Umeå's green parking purchase model (Sweden)

By News Editor / Updated: 28 Jan 2015

The densification and expansion of central urban areas requires smart mobility solutions to manage traffic situations while creating attractive urban environments. To this end, Umeå is working with real estate owners on how they can take responsibility for commuter transport in addition to just offering car parking facilities.

A unique collaboration between the municipality, the municipal parking company and property owner Balticgruppen tests a new approach to stimulate sustainable travel patterns. It aims at reducing employee car travel by further developing the existing ‘Parking Purchase’ system and supplementing it with an add-on ‘green’ element. 


Umeå’s population has doubled over the last 50 years to 118 000 inhabitants.  As such, it is one of Europe’s fastest growing cities in an otherwise sparsely populated region. Road traffic in the city centre is resulting in reduced air quality. The municipality, in collaboration with several national organisations, has therefore developed a plan to reduce road traffic and air emissions, and redistribute the traffic flow.

Umeå’s Sustainable Urban Mobility Plan (SUMP) was adopted in 2011 and together with its parking strategy emphasises the further development of existing Parking Purchase in Umeå. This system allows real estate owners and developers to buy parking spaces from the municipal parking company rather than having to build them. While there are savings to be made by the developer, it’s also a model to steer traffic and improve the efficiency and control of the parking expansion in the city without additional cost for the municipality.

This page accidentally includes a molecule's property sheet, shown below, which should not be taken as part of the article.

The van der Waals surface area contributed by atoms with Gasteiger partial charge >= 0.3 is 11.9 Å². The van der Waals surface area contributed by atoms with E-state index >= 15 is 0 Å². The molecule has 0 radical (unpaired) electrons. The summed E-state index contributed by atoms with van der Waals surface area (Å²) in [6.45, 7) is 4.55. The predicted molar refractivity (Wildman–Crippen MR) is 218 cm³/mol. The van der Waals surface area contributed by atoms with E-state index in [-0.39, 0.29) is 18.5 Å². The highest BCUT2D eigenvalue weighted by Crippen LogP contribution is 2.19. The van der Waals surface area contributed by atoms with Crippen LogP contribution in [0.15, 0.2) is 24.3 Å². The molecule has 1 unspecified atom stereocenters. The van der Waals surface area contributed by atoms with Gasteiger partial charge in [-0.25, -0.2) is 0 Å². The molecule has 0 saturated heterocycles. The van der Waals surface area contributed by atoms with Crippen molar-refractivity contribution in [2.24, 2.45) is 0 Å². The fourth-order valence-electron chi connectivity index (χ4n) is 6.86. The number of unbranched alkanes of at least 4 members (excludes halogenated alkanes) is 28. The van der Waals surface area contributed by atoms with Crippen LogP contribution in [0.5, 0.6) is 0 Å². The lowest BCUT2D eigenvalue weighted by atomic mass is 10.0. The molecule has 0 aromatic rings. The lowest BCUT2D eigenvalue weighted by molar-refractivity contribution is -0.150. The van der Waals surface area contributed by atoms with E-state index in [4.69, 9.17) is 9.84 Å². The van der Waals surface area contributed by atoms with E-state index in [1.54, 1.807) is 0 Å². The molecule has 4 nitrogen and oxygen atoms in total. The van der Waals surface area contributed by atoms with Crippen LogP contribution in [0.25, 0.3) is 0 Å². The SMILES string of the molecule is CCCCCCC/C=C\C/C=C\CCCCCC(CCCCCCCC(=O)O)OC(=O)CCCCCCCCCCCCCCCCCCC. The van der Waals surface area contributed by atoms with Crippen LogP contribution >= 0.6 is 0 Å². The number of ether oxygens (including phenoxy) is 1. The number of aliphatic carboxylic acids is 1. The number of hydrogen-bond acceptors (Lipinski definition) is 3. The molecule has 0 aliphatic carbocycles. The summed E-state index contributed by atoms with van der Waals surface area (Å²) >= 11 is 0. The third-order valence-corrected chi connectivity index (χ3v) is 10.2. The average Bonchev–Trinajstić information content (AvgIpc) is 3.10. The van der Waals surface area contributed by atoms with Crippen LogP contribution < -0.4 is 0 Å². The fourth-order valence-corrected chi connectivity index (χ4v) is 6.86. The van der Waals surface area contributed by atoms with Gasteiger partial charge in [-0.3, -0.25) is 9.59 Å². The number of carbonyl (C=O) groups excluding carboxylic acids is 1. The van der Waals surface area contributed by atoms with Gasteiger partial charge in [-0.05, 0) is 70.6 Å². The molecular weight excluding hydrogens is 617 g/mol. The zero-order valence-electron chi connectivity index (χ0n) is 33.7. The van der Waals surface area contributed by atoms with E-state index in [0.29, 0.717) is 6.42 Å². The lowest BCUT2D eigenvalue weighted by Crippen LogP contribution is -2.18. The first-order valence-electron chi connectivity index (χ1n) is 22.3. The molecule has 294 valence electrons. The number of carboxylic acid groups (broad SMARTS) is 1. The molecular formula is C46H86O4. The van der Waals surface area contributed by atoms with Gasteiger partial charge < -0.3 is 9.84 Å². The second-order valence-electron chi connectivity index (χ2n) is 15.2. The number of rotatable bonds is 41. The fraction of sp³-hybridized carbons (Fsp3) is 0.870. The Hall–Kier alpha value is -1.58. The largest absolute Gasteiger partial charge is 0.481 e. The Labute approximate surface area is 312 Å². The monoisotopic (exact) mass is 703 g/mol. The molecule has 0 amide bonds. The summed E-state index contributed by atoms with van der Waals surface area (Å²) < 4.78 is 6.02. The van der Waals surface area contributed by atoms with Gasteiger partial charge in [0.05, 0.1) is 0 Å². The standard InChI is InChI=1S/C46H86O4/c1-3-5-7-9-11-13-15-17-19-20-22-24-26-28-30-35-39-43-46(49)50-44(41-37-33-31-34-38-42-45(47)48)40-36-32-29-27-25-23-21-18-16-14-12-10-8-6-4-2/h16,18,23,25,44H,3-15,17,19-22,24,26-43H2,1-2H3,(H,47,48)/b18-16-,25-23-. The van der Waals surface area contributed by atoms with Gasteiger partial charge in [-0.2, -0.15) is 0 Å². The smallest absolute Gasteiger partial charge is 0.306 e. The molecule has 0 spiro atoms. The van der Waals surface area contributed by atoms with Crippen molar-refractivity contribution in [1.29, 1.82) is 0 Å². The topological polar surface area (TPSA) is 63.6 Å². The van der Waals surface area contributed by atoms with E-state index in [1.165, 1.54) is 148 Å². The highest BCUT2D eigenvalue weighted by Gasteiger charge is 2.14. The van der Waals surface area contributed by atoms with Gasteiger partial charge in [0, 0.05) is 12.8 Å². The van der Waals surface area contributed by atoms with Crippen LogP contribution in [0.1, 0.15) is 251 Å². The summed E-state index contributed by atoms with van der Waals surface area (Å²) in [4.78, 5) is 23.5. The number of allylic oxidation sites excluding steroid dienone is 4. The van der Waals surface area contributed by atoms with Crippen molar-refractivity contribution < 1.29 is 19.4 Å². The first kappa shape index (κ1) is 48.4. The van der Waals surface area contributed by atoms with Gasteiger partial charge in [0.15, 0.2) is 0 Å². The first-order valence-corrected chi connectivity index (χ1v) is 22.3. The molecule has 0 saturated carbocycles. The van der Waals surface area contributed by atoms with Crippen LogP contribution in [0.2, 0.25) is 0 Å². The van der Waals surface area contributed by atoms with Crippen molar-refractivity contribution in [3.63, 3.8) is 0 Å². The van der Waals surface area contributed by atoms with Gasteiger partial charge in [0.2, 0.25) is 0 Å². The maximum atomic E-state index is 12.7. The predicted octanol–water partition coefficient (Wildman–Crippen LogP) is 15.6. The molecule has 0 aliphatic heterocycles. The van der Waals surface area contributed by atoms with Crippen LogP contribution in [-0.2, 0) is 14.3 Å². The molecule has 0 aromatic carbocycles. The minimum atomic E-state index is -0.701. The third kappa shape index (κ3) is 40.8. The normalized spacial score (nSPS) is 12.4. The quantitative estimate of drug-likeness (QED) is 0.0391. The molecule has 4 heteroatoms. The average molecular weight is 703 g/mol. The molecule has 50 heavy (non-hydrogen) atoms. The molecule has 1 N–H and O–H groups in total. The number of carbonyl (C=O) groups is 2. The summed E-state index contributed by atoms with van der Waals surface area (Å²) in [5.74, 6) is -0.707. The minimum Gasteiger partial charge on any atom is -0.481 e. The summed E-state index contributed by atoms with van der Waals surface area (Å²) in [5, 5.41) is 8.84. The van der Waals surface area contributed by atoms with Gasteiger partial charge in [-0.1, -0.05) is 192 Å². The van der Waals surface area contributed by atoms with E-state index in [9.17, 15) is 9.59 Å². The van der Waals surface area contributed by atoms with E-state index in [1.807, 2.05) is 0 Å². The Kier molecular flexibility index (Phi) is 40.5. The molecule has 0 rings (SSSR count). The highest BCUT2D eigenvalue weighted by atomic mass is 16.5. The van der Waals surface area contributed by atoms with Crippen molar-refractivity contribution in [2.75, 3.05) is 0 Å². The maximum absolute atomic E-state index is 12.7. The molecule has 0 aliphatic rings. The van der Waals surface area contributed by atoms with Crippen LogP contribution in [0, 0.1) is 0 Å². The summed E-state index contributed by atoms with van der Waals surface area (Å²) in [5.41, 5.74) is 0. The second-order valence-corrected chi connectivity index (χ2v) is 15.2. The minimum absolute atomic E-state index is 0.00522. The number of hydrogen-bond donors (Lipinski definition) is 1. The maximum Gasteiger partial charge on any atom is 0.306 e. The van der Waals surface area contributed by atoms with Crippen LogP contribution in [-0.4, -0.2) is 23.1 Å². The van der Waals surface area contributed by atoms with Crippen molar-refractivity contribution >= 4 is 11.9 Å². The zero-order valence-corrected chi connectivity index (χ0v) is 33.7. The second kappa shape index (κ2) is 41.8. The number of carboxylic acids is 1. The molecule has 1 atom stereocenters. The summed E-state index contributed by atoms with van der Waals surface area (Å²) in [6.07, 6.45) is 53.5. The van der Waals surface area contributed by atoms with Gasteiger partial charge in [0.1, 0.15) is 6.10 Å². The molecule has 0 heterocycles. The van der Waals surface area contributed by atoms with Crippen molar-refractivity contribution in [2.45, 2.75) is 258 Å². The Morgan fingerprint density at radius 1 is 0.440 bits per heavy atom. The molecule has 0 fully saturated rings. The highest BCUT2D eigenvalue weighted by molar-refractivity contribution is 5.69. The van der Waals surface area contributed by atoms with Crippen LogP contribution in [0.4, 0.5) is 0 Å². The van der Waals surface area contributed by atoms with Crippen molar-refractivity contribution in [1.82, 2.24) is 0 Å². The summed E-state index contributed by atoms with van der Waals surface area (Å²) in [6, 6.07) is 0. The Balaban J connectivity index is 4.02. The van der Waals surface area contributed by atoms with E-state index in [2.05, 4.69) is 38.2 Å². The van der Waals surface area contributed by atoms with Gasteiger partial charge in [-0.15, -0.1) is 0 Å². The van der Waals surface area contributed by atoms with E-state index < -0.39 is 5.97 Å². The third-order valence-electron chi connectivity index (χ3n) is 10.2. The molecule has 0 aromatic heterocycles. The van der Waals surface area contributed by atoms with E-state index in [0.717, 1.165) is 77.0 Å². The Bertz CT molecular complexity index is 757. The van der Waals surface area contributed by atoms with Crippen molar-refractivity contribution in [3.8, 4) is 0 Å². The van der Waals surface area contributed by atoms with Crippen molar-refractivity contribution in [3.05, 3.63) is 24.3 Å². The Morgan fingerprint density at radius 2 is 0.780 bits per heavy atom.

In action 

Currently, property developers in Umeå need to provide a certain number of parking spaces for cars in order to receive a building permit for their site. Under the unique ’Green Parking Purchase’ system, Umeå lets developers build 40 per cent fewer parking spaces in exchange for a committment to change the travel behaviour of tenants and reduce their car use by 40 per cent.

In February 2012 an agreement was signed between a local property owner and developer, Balticgruppen AB, and the city for a Green Parking Purchase measure to be piloted at Forsete - a new 60 000 m2 urban development that, when completed, will include offices, retail and housing. The agreement identifies the commitment of both the city and the real estate owner in encouraging sustainable travel patterns among employees based at the property. The commitment of the city and the municipal parking company is to:

  • Deviate from existing building standards and allow Balticgruppen AB to build 40 per cent fewer parking spaces for cars in their new development;
  • Manage a public transport fund.

The commitment of the real estate owner is to:

  • Contribute to a public transport fund that will enable incentives for employees to use public transport (PT). The fund guarantees a 20 per cent discount on monthly tickets for PT for a period of 25 years;
  • Provide for extraordinary parking facilities for cyclists. For example, heated garages combined with a bike repair stations and dressing rooms;
  • Provide an on-site car-sharing system, whether private or a commercial alternative;
  • Develop a communication plan to promote the new forms of sustainable urban mobility. The property owner or tenants (employers) specify which communication activities will be carried out, by whom, when, through what channels, and how this will be monitored.

The evaluation of the pilot Green Parking Purchase project, which runs until 2015, consists of three parts: